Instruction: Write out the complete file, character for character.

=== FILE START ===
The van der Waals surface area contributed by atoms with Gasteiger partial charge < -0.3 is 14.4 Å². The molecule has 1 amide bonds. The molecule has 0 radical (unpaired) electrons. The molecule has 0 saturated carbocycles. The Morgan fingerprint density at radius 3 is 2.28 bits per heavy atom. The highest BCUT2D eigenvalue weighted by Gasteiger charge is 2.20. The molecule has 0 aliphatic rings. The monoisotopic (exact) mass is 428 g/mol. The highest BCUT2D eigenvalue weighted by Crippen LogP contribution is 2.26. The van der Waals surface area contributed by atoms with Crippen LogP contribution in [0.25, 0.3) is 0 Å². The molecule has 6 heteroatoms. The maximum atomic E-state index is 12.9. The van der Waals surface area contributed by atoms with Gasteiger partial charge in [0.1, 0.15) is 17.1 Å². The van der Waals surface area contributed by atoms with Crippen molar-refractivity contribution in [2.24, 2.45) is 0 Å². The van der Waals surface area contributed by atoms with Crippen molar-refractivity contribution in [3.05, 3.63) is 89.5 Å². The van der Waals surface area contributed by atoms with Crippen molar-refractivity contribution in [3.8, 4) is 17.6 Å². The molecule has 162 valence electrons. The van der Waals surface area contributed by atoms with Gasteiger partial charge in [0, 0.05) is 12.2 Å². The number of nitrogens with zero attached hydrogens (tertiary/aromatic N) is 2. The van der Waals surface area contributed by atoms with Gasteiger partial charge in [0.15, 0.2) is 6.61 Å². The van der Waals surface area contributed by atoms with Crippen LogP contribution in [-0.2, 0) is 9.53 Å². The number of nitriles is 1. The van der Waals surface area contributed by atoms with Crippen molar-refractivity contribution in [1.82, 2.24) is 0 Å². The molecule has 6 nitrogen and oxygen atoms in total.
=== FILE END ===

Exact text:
The van der Waals surface area contributed by atoms with Gasteiger partial charge < -0.3 is 14.4 Å². The molecule has 1 amide bonds. The molecule has 0 radical (unpaired) electrons. The molecule has 0 saturated carbocycles. The Morgan fingerprint density at radius 3 is 2.28 bits per heavy atom. The highest BCUT2D eigenvalue weighted by Gasteiger charge is 2.20. The molecule has 0 aliphatic rings. The monoisotopic (exact) mass is 428 g/mol. The highest BCUT2D eigenvalue weighted by Crippen LogP contribution is 2.26. The van der Waals surface area contributed by atoms with Crippen LogP contribution in [0.25, 0.3) is 0 Å². The molecule has 6 heteroatoms. The maximum atomic E-state index is 12.9. The van der Waals surface area contributed by atoms with Gasteiger partial charge in [0.1, 0.15) is 17.1 Å². The van der Waals surface area contributed by atoms with Crippen molar-refractivity contribution in [2.24, 2.45) is 0 Å². The van der Waals surface area contributed by atoms with Crippen molar-refractivity contribution in [3.05, 3.63) is 89.5 Å². The van der Waals surface area contributed by atoms with Crippen molar-refractivity contribution in [3.8, 4) is 17.6 Å². The molecule has 162 valence electrons. The van der Waals surface area contributed by atoms with Gasteiger partial charge in [0, 0.05) is 12.2 Å². The number of nitrogens with zero attached hydrogens (tertiary/aromatic N) is 2. The van der Waals surface area contributed by atoms with Gasteiger partial charge in [0.15, 0.2) is 6.61 Å². The van der Waals surface area contributed by atoms with Crippen LogP contribution in [-0.2, 0) is 9.53 Å². The number of nitriles is 1. The van der Waals surface area contributed by atoms with Crippen molar-refractivity contribution in [1.82, 2.24) is 0 Å². The molecule has 6 nitrogen and oxygen atoms in total.